Thursday, June 30, 2011

Thomas Edwards, 22nd Regiment of Foot

A little-known detail of British army operations during the era of the American Revolution is that musket ammunition did not always consist solely of single round lead balls. Although certainly the projectile of choice on the battlefield, there were situations when other types of ammunition were more practical. Unfortunately only enough information has come to light to inform us that other types existed, but not to tell us categorically when they were used.

When the 32nd Regiment of Foot was stationed in Waterford, Ireland, orders were given for "six rounds of Buck shot Cartridges" per man to be available, "which are only to be distributed when a party is called out." Although not explicitly stated, the orders imply that the parties might be called out to quell domestic disturbances. For small groups of soldiers on this type of duty, shot was a better option that ball, since it would be more likely to inflict multiple wounds when fired into a crowd but perhaps less likely to produce fatal wounds.

The 32nd Regiment did not serve in America during the 1775-1783 war, but a case concerning a soldier in the 22nd Regiment in America provides another example of non-ball ammunition. When the British army occupied Newport, Rhode Island and the surrounding countryside in December 1776 orders were given immediately to protect local farms from plunder - plunder that could come from wayward soldiers of the garrison or from American raiding parties that visited the island almost nightly. To provide this protection, individual soldiers called Safe Guards were posted at each place of interest.

One of the Safe Guards was Thomas Edwards of the 22nd Regiment of Foot. Edwards was an experienced soldier; he had joined the 65th Regiment of Foot some time before 1769 (gaps in the muster rolls leave his enlistment date unknown) and was drafted into the 22nd Regiment in 1776. His long service made him a good choice for a post of responsibility, but he found the job a challenging one. Although there were two officers and several soldiers quartered at the farm that he was ordered to protect, it was the target of marauders during the nights of December 1776. Edwards managed to catch several German soldiers in the act of robbery on several nights, but nonetheless sheep, hay and other stock were spirited away throughout the month.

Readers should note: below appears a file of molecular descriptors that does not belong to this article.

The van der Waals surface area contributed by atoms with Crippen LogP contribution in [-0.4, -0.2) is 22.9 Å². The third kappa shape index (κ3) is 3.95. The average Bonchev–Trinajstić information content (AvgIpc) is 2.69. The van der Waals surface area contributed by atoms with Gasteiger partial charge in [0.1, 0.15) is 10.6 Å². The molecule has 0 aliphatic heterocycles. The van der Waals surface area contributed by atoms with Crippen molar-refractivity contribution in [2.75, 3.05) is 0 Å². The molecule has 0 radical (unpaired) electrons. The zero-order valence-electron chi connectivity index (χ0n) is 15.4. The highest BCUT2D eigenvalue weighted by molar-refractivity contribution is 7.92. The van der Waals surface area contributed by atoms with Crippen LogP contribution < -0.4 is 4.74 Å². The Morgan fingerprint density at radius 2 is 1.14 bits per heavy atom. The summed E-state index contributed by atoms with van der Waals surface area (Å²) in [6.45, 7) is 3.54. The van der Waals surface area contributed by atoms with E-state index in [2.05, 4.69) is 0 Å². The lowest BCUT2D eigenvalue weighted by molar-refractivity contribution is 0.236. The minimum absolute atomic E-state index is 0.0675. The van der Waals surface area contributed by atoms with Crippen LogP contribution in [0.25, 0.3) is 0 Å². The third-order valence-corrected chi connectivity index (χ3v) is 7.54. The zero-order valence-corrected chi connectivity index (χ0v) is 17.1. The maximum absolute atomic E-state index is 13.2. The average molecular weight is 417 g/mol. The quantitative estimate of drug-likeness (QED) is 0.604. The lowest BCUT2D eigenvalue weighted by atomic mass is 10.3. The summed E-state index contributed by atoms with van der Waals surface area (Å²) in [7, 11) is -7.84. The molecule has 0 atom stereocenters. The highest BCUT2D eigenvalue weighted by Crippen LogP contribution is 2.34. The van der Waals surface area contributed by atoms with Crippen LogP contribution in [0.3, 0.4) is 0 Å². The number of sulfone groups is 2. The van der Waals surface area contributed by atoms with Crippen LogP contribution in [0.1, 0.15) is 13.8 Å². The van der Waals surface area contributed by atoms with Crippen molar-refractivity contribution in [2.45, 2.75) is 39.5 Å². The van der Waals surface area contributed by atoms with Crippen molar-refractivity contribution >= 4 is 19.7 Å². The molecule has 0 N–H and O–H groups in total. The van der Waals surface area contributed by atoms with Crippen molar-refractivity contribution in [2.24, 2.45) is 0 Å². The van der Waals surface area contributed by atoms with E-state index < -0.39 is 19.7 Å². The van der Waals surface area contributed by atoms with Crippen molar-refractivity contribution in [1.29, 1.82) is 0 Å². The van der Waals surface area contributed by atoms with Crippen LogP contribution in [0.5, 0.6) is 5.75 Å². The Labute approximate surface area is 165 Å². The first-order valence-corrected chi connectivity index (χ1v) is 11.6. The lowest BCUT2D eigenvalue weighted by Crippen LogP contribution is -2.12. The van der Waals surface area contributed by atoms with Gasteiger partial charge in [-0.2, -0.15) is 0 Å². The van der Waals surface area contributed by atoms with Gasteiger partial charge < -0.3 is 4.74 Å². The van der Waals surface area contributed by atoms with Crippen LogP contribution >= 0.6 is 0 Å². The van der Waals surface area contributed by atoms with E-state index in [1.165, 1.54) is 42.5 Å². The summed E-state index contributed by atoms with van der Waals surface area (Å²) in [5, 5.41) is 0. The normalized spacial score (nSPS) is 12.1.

The specific orders given to the Safe Guards have not been found, but apparently they were only expected to challenge intruders and ward them off without resorting to use of firearms. On the night of 31 December, Edwards attempted to stop four German soldiers from robbing stock from the farm - which had been robbed the night before - but the Germans dragged him around a field before disappearing into the night. A dazed and confused Edwards staggered into the house, bedraggled and open-shirted, and asked why no one had come to his aid. The next day he protested to Captain Brabazon of the 22nd Regiment, one of the officers living in the house, that he no longer wished to be a safe guard if he had no way of stopping intruders. Brabazon took the matter to the commander of the regiment, who authorized Safe Guards to fire on marauders if necessary. The other officer quartered at the house, young Ensign Richard Proctor of the 22nd Regiment, went to the German barracks to inform the officers that Safe Guards were now authorized to fire on intruders.

On the next night, about an hour after the evening gun had fired, a party of perhaps ten German soldiers broke down a fence to enter the farm grounds. Edwards challenged them, but they did not respond. Edwards fired one shot at the group of interlopers; because his musket was loaded with "Balls cut into square pieces", this one shot wounded two of the Germans, one in five places and the other in seven. The man with seven wounds died within a few days.

Edwards was brought before a general court martial on charges of "Maliciously Firing a Musket" and causing the death of the German soldier. The full proceedings of the trial have been published, and it is from them that we have the above details of the affair including the way that Edwards' musket was loaded. There are many other accounts of individual British sentries firing on individual men - plunderers, deserters and others - and killing or wounding them. Perhaps it was common for guards and sentries to use shot-like loads rather than single musket balls, making their individual shots more effective.

Thomas Edwards was acquitted. He continued to serve in the 22nd Regiment until 29 August 1778 when he was killed in the Battle of Rhode Island. Ensign Richard Proctor was also mortally wounded in that fight.

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